[ASC-media] Fuel-efficient cows, bones from wool, plastics from willow: stories out next week

Niall Byrne niall at scienceinpublic.com.au
Sun Aug 6 15:00:35 CEST 2006


I am writing to brief you on some of the stories coming out this week at
the Agricultural Biotechnology International Conference (ABIC) being
held in Melbourne from 6 to 9 August. 

They include: 

- Bones from wool

- Plastics from willow

- fuel-efficient cows and more

If you would like further information on any of the stories below please
contact me on: 0417 131 977

BONES FROM WOOL; PLASTICS FROM WILLOW; FUEL-EFFICIENT COWS AND MORE:
THE FUTURE OF BIOTECHNOLOGY IN AGRICULTURE

Australia and New Zealand are at the crest of a wave - turning our
agricultural successes into biotechnology dollars, according to Andrew
Kelly, a venture capitalist, and participant in a large New Zealand
delegation attending the Agricultural Biotechnology International
Conference (ABIC) in Melbourne from 6 to 9 August.

"There are a phenomenal range of young companies developing new foods
and medicines, and improving farming," says Kelly who manages BioPacific
Ventures, a $100 million venture capital fund specialising in
agricultural biotechnology.  

The New Zealanders will be talking about a host of applications.
Highlights include:

- From cricket bats to biofuels and plastics - BioJoule is developing
willow trees as a source of ethanol and feedstuffs for manufacturing.
They say the fast-growing trees can be grown on marginal land. 

- Cellsense - a unique milk quality monitor developed by Sensortec Ltd,
that checks each cow's milk while it's being milked.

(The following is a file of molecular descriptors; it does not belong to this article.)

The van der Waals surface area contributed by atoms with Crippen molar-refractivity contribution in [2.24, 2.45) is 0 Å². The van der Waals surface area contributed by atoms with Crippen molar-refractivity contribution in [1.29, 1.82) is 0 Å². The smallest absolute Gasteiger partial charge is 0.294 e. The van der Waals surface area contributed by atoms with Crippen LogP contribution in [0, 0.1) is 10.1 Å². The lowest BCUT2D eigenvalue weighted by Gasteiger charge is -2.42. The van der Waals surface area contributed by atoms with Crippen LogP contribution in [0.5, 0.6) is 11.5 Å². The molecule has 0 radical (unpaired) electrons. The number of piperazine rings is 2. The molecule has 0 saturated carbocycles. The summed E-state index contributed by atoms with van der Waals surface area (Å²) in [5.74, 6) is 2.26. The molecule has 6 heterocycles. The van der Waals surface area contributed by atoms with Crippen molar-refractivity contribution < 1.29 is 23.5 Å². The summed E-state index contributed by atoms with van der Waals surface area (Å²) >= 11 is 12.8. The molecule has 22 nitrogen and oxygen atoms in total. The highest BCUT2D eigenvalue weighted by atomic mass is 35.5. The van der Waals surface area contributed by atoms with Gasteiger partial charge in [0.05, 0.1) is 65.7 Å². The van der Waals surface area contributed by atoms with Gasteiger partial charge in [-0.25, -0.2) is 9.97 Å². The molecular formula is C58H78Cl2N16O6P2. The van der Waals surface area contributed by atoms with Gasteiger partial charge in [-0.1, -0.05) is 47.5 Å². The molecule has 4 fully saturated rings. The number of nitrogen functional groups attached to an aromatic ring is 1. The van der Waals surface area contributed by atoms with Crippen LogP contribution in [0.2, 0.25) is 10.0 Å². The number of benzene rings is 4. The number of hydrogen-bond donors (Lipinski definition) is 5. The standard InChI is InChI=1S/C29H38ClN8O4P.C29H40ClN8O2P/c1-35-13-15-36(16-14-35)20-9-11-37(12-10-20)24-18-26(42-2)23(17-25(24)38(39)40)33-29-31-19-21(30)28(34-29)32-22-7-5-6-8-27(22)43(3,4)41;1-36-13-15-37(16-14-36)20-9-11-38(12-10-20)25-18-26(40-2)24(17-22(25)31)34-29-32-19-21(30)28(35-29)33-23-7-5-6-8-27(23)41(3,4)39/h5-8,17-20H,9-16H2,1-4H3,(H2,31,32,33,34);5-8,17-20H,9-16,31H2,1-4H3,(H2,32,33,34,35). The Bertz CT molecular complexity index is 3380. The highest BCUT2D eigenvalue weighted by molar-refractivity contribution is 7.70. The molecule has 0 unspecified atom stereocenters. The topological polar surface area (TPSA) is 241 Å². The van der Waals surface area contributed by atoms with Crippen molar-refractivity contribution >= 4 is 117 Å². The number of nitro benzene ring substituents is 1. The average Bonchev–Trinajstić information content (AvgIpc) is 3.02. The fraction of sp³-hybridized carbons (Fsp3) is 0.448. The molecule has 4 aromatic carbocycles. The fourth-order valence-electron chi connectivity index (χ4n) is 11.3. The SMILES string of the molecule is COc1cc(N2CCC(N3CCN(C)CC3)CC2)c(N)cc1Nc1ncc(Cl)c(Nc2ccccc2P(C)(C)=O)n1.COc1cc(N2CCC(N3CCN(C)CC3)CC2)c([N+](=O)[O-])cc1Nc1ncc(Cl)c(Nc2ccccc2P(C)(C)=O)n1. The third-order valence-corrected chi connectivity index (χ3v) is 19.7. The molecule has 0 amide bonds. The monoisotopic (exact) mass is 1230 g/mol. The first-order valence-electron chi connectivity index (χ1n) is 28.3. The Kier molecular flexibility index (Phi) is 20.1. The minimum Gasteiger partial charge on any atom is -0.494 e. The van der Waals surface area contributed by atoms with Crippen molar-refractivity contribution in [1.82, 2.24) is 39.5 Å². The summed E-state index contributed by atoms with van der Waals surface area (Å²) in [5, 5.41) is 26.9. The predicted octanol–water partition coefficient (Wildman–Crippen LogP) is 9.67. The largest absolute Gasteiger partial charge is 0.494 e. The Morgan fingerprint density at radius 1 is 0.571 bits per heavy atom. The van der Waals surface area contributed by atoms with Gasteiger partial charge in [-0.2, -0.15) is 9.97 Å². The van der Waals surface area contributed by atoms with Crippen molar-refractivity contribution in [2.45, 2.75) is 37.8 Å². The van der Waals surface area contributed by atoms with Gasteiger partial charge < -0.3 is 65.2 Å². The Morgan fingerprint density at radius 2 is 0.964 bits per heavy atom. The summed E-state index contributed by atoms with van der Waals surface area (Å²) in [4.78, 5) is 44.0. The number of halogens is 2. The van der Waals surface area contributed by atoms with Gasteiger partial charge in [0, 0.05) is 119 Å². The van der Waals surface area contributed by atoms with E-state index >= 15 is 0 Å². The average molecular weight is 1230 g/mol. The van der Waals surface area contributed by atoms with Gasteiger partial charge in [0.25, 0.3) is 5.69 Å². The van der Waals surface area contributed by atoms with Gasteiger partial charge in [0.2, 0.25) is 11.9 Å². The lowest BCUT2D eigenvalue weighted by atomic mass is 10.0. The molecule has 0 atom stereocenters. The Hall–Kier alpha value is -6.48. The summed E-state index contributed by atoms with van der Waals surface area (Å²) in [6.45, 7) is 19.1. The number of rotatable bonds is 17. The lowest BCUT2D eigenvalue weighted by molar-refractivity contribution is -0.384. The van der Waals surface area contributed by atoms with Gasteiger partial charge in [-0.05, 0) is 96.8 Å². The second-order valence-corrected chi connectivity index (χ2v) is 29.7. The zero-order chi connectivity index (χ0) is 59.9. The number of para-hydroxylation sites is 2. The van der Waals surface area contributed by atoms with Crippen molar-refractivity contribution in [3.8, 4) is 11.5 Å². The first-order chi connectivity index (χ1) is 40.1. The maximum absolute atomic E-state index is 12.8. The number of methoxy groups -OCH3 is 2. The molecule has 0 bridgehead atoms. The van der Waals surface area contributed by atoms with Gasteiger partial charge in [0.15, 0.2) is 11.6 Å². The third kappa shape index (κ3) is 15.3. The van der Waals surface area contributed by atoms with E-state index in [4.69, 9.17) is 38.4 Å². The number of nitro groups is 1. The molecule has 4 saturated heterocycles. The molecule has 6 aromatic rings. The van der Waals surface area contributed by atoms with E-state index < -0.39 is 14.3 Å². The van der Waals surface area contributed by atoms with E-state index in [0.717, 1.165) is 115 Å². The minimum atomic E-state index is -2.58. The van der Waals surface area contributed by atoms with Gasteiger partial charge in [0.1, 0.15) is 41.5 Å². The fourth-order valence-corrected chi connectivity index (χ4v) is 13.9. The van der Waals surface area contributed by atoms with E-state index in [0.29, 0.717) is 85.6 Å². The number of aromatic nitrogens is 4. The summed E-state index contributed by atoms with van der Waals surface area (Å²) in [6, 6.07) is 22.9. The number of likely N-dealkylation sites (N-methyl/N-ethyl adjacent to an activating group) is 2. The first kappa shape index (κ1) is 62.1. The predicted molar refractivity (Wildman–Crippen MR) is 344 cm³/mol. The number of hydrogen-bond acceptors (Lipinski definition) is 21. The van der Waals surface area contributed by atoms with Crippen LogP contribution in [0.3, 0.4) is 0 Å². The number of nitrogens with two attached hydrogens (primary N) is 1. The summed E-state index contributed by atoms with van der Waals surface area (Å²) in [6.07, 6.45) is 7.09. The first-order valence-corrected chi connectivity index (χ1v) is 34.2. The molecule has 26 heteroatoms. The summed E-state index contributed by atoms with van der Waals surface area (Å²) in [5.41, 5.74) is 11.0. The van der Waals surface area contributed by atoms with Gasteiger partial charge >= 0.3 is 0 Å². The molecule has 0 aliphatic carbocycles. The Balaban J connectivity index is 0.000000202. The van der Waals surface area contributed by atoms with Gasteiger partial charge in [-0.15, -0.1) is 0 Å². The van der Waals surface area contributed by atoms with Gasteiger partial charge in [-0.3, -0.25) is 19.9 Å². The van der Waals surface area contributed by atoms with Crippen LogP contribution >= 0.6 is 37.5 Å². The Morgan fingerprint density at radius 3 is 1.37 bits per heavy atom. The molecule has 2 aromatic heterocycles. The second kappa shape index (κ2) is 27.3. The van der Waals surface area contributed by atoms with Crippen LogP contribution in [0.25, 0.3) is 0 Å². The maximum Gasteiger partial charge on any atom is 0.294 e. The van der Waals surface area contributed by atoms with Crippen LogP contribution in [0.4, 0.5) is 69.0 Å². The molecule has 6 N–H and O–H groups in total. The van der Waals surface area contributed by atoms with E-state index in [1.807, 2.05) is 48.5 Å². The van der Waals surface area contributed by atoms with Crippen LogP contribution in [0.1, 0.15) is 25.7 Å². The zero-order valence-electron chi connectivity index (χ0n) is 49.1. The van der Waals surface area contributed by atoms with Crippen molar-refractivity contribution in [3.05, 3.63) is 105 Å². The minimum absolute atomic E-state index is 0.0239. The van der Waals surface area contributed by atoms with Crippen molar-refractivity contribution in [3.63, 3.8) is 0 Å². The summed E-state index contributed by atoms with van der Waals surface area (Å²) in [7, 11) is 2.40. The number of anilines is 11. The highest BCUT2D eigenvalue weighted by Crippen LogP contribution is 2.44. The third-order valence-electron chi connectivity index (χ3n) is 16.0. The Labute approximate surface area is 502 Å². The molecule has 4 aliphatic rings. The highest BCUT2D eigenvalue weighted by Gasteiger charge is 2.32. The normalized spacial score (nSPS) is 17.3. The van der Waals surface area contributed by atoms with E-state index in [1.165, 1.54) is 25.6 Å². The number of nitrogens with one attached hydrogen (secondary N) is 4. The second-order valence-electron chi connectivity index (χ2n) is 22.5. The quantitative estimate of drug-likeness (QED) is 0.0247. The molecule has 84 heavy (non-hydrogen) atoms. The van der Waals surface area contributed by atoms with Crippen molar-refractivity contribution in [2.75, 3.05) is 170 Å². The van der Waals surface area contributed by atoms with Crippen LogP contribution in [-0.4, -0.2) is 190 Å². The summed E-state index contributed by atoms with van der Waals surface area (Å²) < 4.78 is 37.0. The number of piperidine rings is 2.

- Wool proteins to repair bones: Wellington-based Keratec is working
with an Australian company, Australian Biotechnologies, to commercialise
its patented bone graft technology using Functionalised Keratin, a
structural protein extracted from wool. Among the applications for the
technology are bone graft and fixation devices, wound dressings,
adhesives, bioplastics and fibres.

- Grasses ain't grasses - New Zealanders know how to grow grass. Now
they and their Australian colleagues are growing a wide range of custom
grasses - some are easier to digest and result in less farts (and
therefore less methane) from sheep and cattle; some are engineered to
reduce allergies, some taste so bad that they could scare birds away
from airports.

- Omega 3 from kiwifruit: Vital Foods is producing an Omega 3 and Omega
6 fatty acid dietary supplement from kiwifruit seeds. The company also
sells a digestion remedy based on an enzyme complex extracted from
kiwifruit pulp. 

- Fuel-efficient cows: a $1 million trans-Tasman investment in research
for more milk and less methane is helping the Livestock Improvement
Corporation create genetic tests to identify cows able to produce more
milk with less (grass) fuel.

"The challenge for New Zealand is to bring these clever ideas to global
markets. And that's why it's the right time for our region to host
ABIC," Kelly says. "We can create opportunities to bring new products to
market both through our traditional agricultural customers around the
world and also through innovative new players emerging in the global
food product markets. 

Other NZ organisations at ABIC include: Abacus Bio Ltd; Agmax Industries
Ltd; Agriquality; Ag Research Ltd; BioPacific Ventures; Crop and Food
Research Ltd; Encoate Ltd; Genesis Research Ltd; GroChem Ltd; Hill
Laboratories Ltd; HortResearch Ltd; ICP Bio Ltd; Keratec Ltd; Livestock
Improvement Corporation; NZ Bio Inc; Ovita Ltd; PGG Wrightson Ltd;
PhytaGro Ltd; Scion Ltd; Sensortec; Staron; Vialactia - Pastoral
Genomics; Waikatolink.

For further information contact Niall Byrne, +61 417 131 977,
niall at scienceinpublic.com; Chris Boalch, Sector Director -
Biotechnology, New Zealand Trade and Enterprise, +64 27 2899581,
chris.boalch at nzte.govt.nz; Sophi Nauman, NZTE, +64 27 477 1987

For more information on New Zealand, please visit www.newzealand.com.

Kind regards,

Niall
___________

Niall Byrne

Science in Public
+61 3 5253 1391
niall at scienceinpublic.com


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